How to write a full-stack test (part one)

So, you’ve decided to make your application more boring. That’s great. Your boss may hate you in the short-term, but your clients will love you and their love will make your boss smile. And even better, you’ll be smiling too.

But how do you do this?

There are a few ways of handling this – and I change my mind on which way is best weekly. Which shows that the process is still flawed; it’s not a silver bullet. It can be slow. It can be frustrating. It can be a pain in the arse.

Despite this, it’s still better than not having full-stack tests.

I promise.

The most common method I use is Spinach. Spinach is very similar to the more common Cucumber tool, although there is an alternative method I use for some projects (or both in one project), which I’ll explain another day.

The key fact, with both Spinach or Cucumber, is that you can write your specifications in English. Well, not quite English, a language called “Gherkin”.

These people love their fruit and veg.

A lot of people don’t like writing their stories in Gherkin.

Gherkin is just a compromise; the feature is described at a high-level and not much more use than comments.

Well I disagree.

My clients love Gherkin.

Client responding to a Spinach story

I take their documents, rewrite as Spinach stories, send them back and they ask me questions, write up suggestions and include things I’ve omitted. The image above is a real story that went live a few weeks ago. The feedback is real, from an office manager, not a technocrat.

And, most importantly, they feel involved in the process.

Software development is scary to clients. They are handing over a large sum of money to buy something they don’t really understand.

Gherkin invites them in to the heart of the process, in a way that they can understand.

And then they think of you as a better developer; you speak to them in their own language, not techno-babble.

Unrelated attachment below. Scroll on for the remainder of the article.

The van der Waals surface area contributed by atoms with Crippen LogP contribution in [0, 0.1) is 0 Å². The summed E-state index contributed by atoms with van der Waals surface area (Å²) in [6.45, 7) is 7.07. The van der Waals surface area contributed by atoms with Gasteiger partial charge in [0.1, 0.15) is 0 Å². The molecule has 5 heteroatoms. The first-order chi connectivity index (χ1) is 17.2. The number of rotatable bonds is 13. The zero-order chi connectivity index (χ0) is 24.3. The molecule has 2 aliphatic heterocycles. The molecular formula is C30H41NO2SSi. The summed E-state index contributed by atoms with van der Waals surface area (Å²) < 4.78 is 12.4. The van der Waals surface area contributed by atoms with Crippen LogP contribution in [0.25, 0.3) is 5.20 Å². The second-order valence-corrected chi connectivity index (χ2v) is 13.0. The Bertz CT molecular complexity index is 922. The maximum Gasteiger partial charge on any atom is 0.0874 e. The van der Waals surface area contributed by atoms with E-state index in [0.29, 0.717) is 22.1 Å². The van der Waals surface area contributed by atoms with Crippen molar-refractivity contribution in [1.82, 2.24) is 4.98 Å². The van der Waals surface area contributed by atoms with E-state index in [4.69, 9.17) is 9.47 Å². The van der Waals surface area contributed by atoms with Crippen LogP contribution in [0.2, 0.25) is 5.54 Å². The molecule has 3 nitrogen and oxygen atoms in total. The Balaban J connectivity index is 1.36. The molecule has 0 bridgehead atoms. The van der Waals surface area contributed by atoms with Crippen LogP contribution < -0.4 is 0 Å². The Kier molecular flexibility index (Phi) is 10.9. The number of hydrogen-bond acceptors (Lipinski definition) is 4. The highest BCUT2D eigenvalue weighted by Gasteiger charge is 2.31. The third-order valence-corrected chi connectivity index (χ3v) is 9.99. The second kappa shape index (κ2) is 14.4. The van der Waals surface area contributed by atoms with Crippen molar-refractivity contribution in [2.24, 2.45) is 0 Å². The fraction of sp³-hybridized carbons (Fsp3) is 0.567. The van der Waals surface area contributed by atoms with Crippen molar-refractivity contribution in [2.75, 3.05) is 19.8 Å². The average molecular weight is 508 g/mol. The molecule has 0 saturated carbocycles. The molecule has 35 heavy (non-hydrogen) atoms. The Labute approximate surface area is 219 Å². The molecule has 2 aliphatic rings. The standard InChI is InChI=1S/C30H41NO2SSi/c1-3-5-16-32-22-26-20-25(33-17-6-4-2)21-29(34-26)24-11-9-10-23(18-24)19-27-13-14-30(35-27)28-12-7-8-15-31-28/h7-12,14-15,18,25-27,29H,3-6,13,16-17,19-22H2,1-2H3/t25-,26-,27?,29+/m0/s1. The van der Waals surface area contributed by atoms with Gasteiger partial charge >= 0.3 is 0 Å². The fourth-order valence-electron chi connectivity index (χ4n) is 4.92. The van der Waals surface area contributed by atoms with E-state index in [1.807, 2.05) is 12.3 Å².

Another benefit is personal; having rewritten the story in Gherkin format, I feel like I understand it better and I know where its limits are. I know when the feature done. I know what’s important and what isn’t important.

If I went straight to writing code instead of English I would lose that helicopter view.

So, given that, what goes in to a story?

One of the issues with these full-stack tests is that they are slow. Especially when Javascript is involved (and in fact, the most frustrating thing is when testing Javascript apps, you need to wait for responses and get weird timing issues – I never said it was going to be easy).

So I tend to write a minimal amount of the specification.

What is known as the “Happy Path“.

Write out what happens when the user does all the right things, all the data is in the correct format and the entire universe is aligned in your favour.

Don’t write out the details of individual fields and text-boxes, just “I add a widget to the thingy”. Don’t specify individual menu items, just “I navigate to the document”. Don’t write out the error conditions. Don’t write out what happens when you’re not logged in. Or don’t have the right permissions.

Just the good stuff. As succinctly as possible.

You’re not writing a novel.

You just want to prove that your app does what it’s supposed to do.

That’s all the full-stack test does.

As for the stuff it’s not supposed to do, we can catch that in a later phase; the discovery tests. And we’ll get to them later, plus another way of writing these tests (or sign up below to get weekly updates along with a free Ruby on Rails security checklist)

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